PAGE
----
If there’s as much history in the exhibition as most viewers can absorb, the history it presents—perhaps appropriately—is basic. Every exhibition is a narrative and this one focuses on the story of Black Panther achievement: the positive accomplishments and peaceful aims, achieved despite the distorted historical record promulgated by the powers that be, including the right-wing Hearst empire which dominated Bay Area media at the time. (Unfortunately, the museum’s apparent lack of money for a catalog means the omission of contextualizing information locating the Party within a web of resistance movements including the feminist, LGBT and anti-war movements, as well as prior U.S. struggles for racial equality.)
The show’s curator, Rene de Guzman (assisted by an unnamed team of “award winning advisors”), placed special emphasis on the Panthers’ manifesto-like ten-point program What We Want Now! (1966). Intended to publicize the lack of services and civil rights accorded African-Americans in Oakland, it appeared first in the Panther’s weekly newspaper and married a few radical demands, such as exemption from military service (which during the Vietnam war
claimed a disproportionate number of black lives), with calls for full employment, “decent housing fit for shelter of human beings” and “land, bread, housing, education, clothing, justice and peace.” Such demands for constitutionally mandated civil rights and tax-funded services are hardly the stuff of revolution; they are far closer to the rhetoric of Bernie Sanders than Nat Turner. That the Panthers would act on these demands and provide some of the services they called for, including health clinics and children’s breakfast programs, was one source of the Party’s popularity.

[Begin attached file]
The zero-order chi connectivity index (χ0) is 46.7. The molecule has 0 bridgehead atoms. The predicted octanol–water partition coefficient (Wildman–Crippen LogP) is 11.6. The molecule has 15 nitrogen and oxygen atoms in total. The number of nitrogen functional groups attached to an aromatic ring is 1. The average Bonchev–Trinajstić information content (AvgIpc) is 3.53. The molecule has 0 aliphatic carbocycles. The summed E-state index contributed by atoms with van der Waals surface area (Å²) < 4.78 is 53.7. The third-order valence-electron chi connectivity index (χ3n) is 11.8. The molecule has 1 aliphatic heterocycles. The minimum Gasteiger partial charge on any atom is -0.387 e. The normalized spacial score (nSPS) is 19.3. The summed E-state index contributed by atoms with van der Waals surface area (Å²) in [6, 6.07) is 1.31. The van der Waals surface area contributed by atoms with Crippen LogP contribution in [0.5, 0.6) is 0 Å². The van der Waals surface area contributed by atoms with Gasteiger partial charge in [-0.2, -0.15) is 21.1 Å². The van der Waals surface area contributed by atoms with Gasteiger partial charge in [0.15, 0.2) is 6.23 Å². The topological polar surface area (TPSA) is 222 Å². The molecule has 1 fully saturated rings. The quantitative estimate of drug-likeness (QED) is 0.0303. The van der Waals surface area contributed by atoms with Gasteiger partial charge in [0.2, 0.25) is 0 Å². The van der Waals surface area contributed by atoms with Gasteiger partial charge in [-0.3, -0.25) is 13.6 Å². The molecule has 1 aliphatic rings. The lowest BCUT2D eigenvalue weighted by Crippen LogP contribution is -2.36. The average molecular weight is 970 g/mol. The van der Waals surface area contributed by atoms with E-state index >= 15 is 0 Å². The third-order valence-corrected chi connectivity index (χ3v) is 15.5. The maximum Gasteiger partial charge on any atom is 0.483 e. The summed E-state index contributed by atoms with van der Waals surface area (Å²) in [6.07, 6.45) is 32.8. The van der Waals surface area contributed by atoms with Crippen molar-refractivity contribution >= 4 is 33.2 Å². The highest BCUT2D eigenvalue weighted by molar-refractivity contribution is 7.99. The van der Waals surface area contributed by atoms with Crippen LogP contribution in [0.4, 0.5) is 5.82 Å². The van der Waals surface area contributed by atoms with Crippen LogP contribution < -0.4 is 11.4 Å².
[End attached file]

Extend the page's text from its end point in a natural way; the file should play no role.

But there’s a problem in the exhibition attributable to the gigantic presentation of What We Want and other texts. Irrespective of their historical importance, in an environment of striking, mostly small images and non-standard-looking text works, these over-scaled -works — particularly the ten-point plan, which repeats in lieu of interpreting the text housed in a nearby vitrine — are disorienting. They level the distinctions between art and text, newspaper illustration and documentary photojournalism. The artwork’s function is sometimes reduced to illustrating the exhibition narrative, as with the handsome, documentary photo-portraits of living Panthers.
In the postmodern realm of multiple identities and simultaneous functions is this a problem? Not necessarily. Black Lives Matter, for instance, originated in Oakland as the expression of the political, aesthetic, personal and public impulses of Alicia Garza, Opal Tometi and Patrisse
Cullors, its queer founders. But in this instance, I was bothered not only by the billboard-scaled text, but by installation difficulties imposed by the museum’s awkward, multi-purpose space and the display of architectural artifacts oversimplifying the physical destruction of West Oakland. Between them, I was unable to recall much about the work of any artist with whom I was not already familiar.